The Mountain Gardener: Beautiful plants don’t always need much water
by Jan Nelson
Apr 03, 2014 | 1562 views | 0 0 comments | 6 6 recommendations | email to a friend | print
Courtesy of Jan Nelson
Courtesy of Jan Nelson
slideshow
Courtesy of Jan Nelson
Courtesy of Jan Nelson
slideshow
Courtesy of Jan Nelson
Courtesy of Jan Nelson
slideshow

There are so many great plants that don't require a lot of water to look beautiful. It's always a plus if they attract hummingbirds and other wildlife. Some favorites are so reliable that we consider them tried and true. Who doesn't want to include more plants like this in the garden? On the lookout for cultivars of old favorites, I came across a few that I plan to include this year in my own garden and also in upcoming drought tolerant designs. I'm excited.

Rockrose is a medium-sized shrub that works in so many low-water use situations. Besides nice looking foliage, the flowers of this shrub provide lots of color, too. With soft grey-green leaves and lovely baby-pink flowers, Grayswood Pink cistus is a winner. It grows to about 3-feet-tall and 4- to 5-feet across and is covered in blooms from spring to summer, and then sporadically through the year. Bees, butterflies and birds are all attracted to rockrose. Leave it to the British to be at the forefront of gardening trends, the Royal Horticultural society gave this cultivar their Award of Garden Merit in 2002.

Rockrose are tough evergreen shrubs, but they do not respond to hard pruning. It’s best to lightly trim each year to control size as needed. They are tolerant of poor soils and are quite drought-tolerant once established. Hardy to 15 to 20 degrees, they survive our winter lows.

Other rockrose favorites of mine include the variety Sunset which grows to only 2-feet-high and 4-feet-wide with bright pink flowers much of the summer. I also like cistus purpureus for its glowing magenta flowers with a red spot at the base of each petal. It’s common name is Orchid rockrose which is Pantone's color of the year. Rockroses are deer resistant.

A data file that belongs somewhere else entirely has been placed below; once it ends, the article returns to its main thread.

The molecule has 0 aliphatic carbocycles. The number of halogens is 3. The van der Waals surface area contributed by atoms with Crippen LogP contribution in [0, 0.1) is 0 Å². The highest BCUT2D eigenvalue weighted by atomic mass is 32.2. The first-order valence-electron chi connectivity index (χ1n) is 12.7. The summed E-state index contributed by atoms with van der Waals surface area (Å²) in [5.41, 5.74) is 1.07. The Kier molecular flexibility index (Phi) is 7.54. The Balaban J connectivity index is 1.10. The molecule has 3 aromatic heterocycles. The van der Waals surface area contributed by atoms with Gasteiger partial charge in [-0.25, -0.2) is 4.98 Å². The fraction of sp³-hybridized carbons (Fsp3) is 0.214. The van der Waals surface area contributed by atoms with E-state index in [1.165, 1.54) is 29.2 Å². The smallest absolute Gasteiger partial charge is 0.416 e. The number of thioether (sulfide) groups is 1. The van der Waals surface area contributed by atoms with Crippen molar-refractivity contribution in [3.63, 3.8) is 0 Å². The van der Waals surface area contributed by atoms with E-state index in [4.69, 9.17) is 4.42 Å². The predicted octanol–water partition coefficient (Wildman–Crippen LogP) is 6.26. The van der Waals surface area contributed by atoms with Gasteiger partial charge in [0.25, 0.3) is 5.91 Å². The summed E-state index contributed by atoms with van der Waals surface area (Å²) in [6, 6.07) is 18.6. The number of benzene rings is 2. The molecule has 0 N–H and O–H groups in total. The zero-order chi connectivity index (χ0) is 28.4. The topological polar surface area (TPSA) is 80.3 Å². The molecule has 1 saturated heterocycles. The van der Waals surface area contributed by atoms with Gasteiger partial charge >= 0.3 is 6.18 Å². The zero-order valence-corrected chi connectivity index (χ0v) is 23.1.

Grevilleas are one of those plant families that have so many types of flowers, growth habits and sizes that they hardly seem to be related to each other at all. Most are native to Australia and so flower during our winter and early spring. They are invaluable nectar sources for hummingbirds and other nectar-feeding birds when most of our plants are still snoozing. If you have deer problems, plant Rosemary grevillea. Scarlet Sprite is a mounding, compact shrub 4-feet-tall by 8-feet-wide with soft-textured needle-like leaves. The rosy pink and cream colored flowers are showy in winter and spring. It's hardy to 20 degrees and is similar to Noelii which was once the most common grevillea in cultivation in California, but it's not as prickly and is denser growing also.

If you want a drought-tolerant low-spreading groundcover to attract hummingbirds, plant a Wooly grevillea. I especially like the pinkish-red and cream spider like flowers of the variety Mt. Tamboritha. They grow about 1-to-2 feet high and spread to 4 feet in sun or partial shade. They are tolerant of moist soil and are hardy to about 18 degrees. The nectar-rich flowers are abundant in winter and spring, but they will bloom sporadically during the rest of the year.

We are lucky there are so many ceanothus varieties native to California. From groundcovers to large shrubs there's a plant size to fit every location in the garden.

Ceanothus thyrsiflorus is one of the shrubs starting to bloom in our area right now. Ceanothus thyrsiflorus grow along a narrow band close to the coast from Monterey to southern Oregon. Growing to 8 feet, Bixby Bridge has large sky blue flowers that attract bees and hummingbirds. With large, shiny green leaves and those huge flowers it will steal the show in your garden.

 

There are a few other drought-tolerant plants that I have my eye on. They include a new variety of rosemary called Mozart. It has the darkest blue flowers I have ever seen and will grow into a mound 3-feet-tall by 6-feet-wide. Hardy to 10 degrees, it will fit in nicely in dry gardens mixed with lavenders and rockrose.

The new lavender variety I found is called Lavender Silver Frost. Named for its incredible powder-white foliage and dark purple flowers, it’s gorgeous. At just over 2-feet-tall and 3-feet-wide it'll be beautiful with the rest of dry garden plants.

- Jan Nelson, a landscape designer and California certified nursery professional, will answer questions about gardening in the Santa Cruz Mountains. E-mail her at janis001@aol.com, or visit www.jannelsonlandscapedesign.com to view past columns and pictures.

 

 

 

 

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